By: Gabriel Watson
Disclaimer: The views expressed in this post are those of the author, and do not necessarily
reflect views of the Journal, the William H. Bowen School of Law, or UA Little Rock.
“The one issue that I think is so against our senses, so against the natural law, and dare I say a throbbing middle finger to God is the transgender thing happening in America,” said Charlie Kirk on September 11, 2023. Similar types of speech paved the way and vehemently supported bills like H.R. 8731 sponsored by Marjorie Taylor Greene. A rarity detransitioner, Chloe Cole supported it. Hundreds of similar pieces of legislation altered transgender safety significantly. Marsha Blackburn even targeted the community to begin gathering support for a new internet privacy bill by calling for, “protecting minor children from the transgender.” Meanwhile, studies noting the decreases in suicidality among youth who receive care; regret below 1% for folks who receive care; overwhelmingly positive effects of care on well-being; and decreases in depression and suicidality are frequently ignored while crafting anti-trans narratives. Instead, data from the seventies is misinterpreted despite the author explicitly saying, “The conclusion that cross-sex hormone treatment increases suicide rate is completely wrong.”
What types of effects do these types of hateful statements like supporting banning transgender people from pride events have on the Queer community? On June 18th, 2019 the Secretary-General for the United Nations said, “Hate speech is, in itself, an attack on tolerance, inclusion, diversity and the very essence of our human rights norms and principles.” Top advocates for the Queer community responded to the recent legislative attacks and declared a state of emergency for LGBTQ people. Some folks remember-less recent and more recent and most recent-LGBTQ emergencies. Hateful speech in new bills explicitly targeting the transgender community added to institutional stigmas already impacting us. The most often targeted in the community dealt with horrific attacks in plain view, years before now.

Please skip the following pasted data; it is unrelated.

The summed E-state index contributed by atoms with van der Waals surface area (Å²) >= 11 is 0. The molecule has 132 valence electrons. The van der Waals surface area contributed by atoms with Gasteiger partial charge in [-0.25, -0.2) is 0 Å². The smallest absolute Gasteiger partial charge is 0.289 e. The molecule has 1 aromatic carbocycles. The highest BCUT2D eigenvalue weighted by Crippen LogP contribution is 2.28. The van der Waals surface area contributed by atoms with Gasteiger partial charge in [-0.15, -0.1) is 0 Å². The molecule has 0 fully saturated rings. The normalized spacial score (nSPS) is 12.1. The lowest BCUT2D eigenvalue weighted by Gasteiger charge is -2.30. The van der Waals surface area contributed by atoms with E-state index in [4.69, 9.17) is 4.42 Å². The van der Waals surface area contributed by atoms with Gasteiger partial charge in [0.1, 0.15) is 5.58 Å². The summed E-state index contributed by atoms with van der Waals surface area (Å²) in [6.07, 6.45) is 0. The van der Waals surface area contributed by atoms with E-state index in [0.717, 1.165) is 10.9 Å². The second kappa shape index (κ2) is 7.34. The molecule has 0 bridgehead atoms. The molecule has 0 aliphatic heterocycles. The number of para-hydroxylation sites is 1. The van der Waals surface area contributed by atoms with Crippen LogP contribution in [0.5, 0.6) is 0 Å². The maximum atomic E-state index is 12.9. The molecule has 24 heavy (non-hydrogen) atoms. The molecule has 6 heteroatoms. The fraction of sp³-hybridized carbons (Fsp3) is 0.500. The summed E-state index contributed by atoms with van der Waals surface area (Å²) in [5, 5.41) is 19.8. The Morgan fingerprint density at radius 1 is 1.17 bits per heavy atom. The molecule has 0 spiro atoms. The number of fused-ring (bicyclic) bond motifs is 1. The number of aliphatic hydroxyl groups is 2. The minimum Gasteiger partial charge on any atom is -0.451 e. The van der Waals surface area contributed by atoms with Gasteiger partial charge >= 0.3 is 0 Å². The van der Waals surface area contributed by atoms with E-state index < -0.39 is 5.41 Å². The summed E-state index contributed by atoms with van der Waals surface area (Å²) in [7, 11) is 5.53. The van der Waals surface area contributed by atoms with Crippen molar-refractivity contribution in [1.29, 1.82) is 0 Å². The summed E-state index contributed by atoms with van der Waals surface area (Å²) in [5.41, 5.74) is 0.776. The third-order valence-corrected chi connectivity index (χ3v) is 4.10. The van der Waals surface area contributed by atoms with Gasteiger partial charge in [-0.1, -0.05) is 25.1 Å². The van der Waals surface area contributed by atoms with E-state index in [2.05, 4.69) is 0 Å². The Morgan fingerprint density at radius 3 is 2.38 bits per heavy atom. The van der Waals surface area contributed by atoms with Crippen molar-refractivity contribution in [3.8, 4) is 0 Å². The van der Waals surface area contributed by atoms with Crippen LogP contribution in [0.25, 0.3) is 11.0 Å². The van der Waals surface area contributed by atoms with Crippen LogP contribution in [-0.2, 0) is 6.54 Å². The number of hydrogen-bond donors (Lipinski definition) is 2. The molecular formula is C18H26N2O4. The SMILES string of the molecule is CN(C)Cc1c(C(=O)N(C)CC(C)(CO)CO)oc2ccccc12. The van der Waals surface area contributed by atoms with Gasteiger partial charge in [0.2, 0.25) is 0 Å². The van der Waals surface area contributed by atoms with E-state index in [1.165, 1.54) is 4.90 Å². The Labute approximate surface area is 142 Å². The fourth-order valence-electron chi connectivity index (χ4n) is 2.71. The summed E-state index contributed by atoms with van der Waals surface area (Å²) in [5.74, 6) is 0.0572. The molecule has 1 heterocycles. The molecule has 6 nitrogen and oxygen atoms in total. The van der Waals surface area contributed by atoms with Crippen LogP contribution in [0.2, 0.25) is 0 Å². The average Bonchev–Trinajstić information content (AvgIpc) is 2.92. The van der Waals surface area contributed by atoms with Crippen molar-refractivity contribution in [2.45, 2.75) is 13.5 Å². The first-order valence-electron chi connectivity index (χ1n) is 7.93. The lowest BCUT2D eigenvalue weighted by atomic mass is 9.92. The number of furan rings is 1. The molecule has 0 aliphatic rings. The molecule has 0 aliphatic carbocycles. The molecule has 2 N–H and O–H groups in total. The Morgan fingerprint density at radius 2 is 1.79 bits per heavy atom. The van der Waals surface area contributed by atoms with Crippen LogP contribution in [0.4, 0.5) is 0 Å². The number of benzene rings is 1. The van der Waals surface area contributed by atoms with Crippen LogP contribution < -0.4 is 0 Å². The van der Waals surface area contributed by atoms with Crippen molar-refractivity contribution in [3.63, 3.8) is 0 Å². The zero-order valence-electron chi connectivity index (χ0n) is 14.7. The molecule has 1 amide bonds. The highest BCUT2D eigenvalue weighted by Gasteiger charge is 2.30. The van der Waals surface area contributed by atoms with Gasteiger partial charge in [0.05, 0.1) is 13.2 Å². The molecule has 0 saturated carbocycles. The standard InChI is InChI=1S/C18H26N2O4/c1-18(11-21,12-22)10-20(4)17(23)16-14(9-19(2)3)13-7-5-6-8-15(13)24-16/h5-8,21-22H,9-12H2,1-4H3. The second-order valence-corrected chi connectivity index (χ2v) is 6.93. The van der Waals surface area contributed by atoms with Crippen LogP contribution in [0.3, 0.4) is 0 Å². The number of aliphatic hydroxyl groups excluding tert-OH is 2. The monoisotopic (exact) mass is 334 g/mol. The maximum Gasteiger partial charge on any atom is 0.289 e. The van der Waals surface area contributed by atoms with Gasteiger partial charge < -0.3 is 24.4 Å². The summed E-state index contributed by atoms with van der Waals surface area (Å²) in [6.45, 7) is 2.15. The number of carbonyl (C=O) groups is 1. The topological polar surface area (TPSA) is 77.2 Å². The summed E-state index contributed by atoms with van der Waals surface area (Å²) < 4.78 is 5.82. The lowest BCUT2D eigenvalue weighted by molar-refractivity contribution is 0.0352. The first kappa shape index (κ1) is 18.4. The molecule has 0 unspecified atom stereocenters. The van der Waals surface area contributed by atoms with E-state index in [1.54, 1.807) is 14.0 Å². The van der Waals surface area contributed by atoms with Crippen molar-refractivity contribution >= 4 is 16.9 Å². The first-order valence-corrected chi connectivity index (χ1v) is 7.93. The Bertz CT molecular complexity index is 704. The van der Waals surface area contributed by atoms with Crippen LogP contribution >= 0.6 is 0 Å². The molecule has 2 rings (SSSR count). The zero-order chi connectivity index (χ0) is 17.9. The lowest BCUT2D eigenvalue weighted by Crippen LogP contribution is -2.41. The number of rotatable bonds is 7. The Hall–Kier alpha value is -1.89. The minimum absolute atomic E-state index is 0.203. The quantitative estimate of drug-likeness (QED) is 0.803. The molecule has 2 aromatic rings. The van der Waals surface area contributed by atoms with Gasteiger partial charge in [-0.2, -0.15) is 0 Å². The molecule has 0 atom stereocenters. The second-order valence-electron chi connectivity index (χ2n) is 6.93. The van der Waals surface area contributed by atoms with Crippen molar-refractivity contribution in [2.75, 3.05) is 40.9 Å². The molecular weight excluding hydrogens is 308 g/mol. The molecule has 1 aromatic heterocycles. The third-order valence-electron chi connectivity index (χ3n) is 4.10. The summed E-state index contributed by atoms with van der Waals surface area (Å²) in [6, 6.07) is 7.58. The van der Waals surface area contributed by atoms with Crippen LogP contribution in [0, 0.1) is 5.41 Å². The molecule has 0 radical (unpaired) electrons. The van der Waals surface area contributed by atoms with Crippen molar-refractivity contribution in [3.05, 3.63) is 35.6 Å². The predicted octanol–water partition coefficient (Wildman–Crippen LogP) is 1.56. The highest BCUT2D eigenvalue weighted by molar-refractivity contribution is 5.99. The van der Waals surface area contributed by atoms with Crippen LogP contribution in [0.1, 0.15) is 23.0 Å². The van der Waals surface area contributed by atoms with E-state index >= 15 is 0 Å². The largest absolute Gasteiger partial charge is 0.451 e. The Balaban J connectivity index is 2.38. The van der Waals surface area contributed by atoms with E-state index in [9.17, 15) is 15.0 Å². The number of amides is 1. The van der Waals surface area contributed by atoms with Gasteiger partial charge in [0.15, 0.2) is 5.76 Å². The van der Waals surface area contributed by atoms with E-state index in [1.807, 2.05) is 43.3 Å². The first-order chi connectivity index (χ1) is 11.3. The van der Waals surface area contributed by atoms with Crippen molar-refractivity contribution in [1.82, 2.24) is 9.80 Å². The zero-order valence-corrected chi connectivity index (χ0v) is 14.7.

While reading the names of transgender people murdered in 2019, Indya Moore said, “When you’re a young trans person you have the trans women and people around you to look to when you imagine where you want to see yourself in your life. Layleen was one of those girls for me.” Moore stopped to reflect after reading Layleen’s name. As I watched Silvia Rivera’s speech from the seventies, I remember thinking how much strength it took to confront such a hateful crowd. Then I saw a documentary on Netflix about Marsha P. Johnson and saw Silvia Rivera forty minutes into the film speak about that day. Marsha P. Johnson found Silvia on the floor. I don’t know how to describe processing the fragility of even the strongest leaders who founded the gay rights movement. Silvia needed sixty stitches in her arm after being booed. Moore’s speech reminded me of when I realized my heroes lived fragile lives too.
When considering that fragility, especially for folks just coming out, a little support goes a long way. Supporting people’s pronouns makes a small constant difference in someone’s life. Researching these types of bills like SB199 in Arkansas helps to share the load with a very isolated and heavily targeted community. These links come from updates I read every week. I am always carrying this conflict around. These steps make up things folks can do. They are suggestions coming from someone who is a person and not a thing or abstract scapegoat.
About the Author: Gabriel Watson is a transgender-male student at the University of
Arkansas Little Rock William H. Bowen School of Law.